Pharsalia went to Bithynia, where he saw Caesar and was pardoned by him. He died at Corcyra on his return, leaving behind him considerable pro­perty. (Cic. ad Fam. xiii. 29.)

ANTISTIUS, the name of the physician who examined the body of Julius Caesar after his murder, B. c. 44; and who is said by Suetonius (Jul. Caes. 82) to have declared, that out of all his wounds only one was mortal,namely, that which he had received in the breast. [W. A. G.]

ANTISTIUS ('Ai/Tfor-rios), a writer of Greek epigrams, though, as his name seems to indicate, a Roman by birth. Respecting his life and his age nothing is known, but we possess three of his epigrams in the Greek Anthology. (Jacobs., ad Anthol. Gr. xiii. p. 852.) [L. S.]


SP. A'NTIUS, a Roman ambassador, was sent with three others to Lar Tolumnius, the king of the Veientes, in b.c. 438, by whom he was killed. Statues of all four were placed on the R,ostra. (Liv. iv. 16 ; Cic. Phil ix. 2.) In Pliny (H. N. xxxiv. 6. s. 11) the reading is Sp. Nautius, which ought, however, to be changed into Antius. (Comp. Drakenborch, ad Liv. L c.)

ANTONIA. 1. A daughter of Antonius the orator, Cos. b. c. 99 [antonius, No. 8], was seized in Italy itself by the pirates over whom her father triumphed, and obtained her liberation only on payment of a large sum. (Plut. Pomp. 24.]

2. 3. The two daughters of C. Antonius, Cos. b. c. 63, of whom one was married to C. Caninius Gallus (Val. Max. iv. 2. § 6), and the other to her first cousin, M. Antonius, the triumvir. The latter was divorced by her husband in 47, on the ground of an alleged intrigue between her and Dolabella. (Cic. Phil. ii. 38; Plut. Ant. 9.)

4. Daughter of M. Antonius, the triumvir, and his second wife Antonia, was betrothed to the son of M. Lepidus in B. c. 44, and married to him in 36. (Dion Cass. xliv. 53 ; Appian, B. C. v. 93.) She must have died soon after; for her husband Lepidus, who died in 30, was at that time married to a second wife, Servilia, (Veil. Pat. ii. 88 ; Dru-mann, GescJi. Ro?ns9 i. p. 518.)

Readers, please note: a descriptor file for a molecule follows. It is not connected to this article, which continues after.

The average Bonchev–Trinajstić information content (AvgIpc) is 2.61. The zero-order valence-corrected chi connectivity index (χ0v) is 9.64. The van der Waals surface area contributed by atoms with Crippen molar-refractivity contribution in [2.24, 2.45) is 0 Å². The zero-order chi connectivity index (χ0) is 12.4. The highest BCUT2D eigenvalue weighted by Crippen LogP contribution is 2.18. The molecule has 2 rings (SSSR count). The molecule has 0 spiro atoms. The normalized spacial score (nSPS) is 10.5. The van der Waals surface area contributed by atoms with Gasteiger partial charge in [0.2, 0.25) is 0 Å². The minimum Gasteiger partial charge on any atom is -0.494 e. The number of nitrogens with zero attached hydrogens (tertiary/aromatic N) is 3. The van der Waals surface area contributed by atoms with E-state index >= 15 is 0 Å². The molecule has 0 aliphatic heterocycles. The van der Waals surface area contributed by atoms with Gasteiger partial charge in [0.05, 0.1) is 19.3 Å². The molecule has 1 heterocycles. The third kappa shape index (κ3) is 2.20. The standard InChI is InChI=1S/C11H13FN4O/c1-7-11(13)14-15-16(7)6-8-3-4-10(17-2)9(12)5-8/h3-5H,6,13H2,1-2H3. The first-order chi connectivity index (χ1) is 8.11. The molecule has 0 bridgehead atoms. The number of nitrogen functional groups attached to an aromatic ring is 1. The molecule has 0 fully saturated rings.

5. The elder of the two daughters of M. An­tonius by Octavia, the sister of Augustus, was born b. c. 39, and was married to L. Domitius Ahenobarbus, Cos. B. c. 16. Her son by this marriage, Cn. Domitius, was the father of the em­peror Nero. [See the Stemma, p. 84.] According to Tacitus (Ann. iv. 44, xii. 64), this Antonia was the younger daughter; but we have followed Sueto­nius (Ner. 5) and Plutarch (Ant. 87) in calling her the elder. (Compare Dion Cass. Ii. 15.)

6. The younger of the two daughters of M. An­tonius by Octavia, born about b.c. 36, was married to Drusus, the brother of the emperor Tiberius, by whom she had three children : 1. Germanicus, the father of the emperor Caligula ; 2. Livia or Livilla; and 3. the emperor Claudius. She lived to see the accession of her grandson Caligula to the throne, a. d. 37, who at first conferred upon her the great­est honours, but afterwards treated her with so much contempt, that her death was hastened by his conduct : according to some accounts, he admi­nistered poison to her. The emperor Claudius paid the highest honours to her memory. Pliny (H. N. xxxv. 36. § 16) speaks of a temple of An­tonia, which was probably built at the command of Claudius. Antonia was celebrated for her beauty^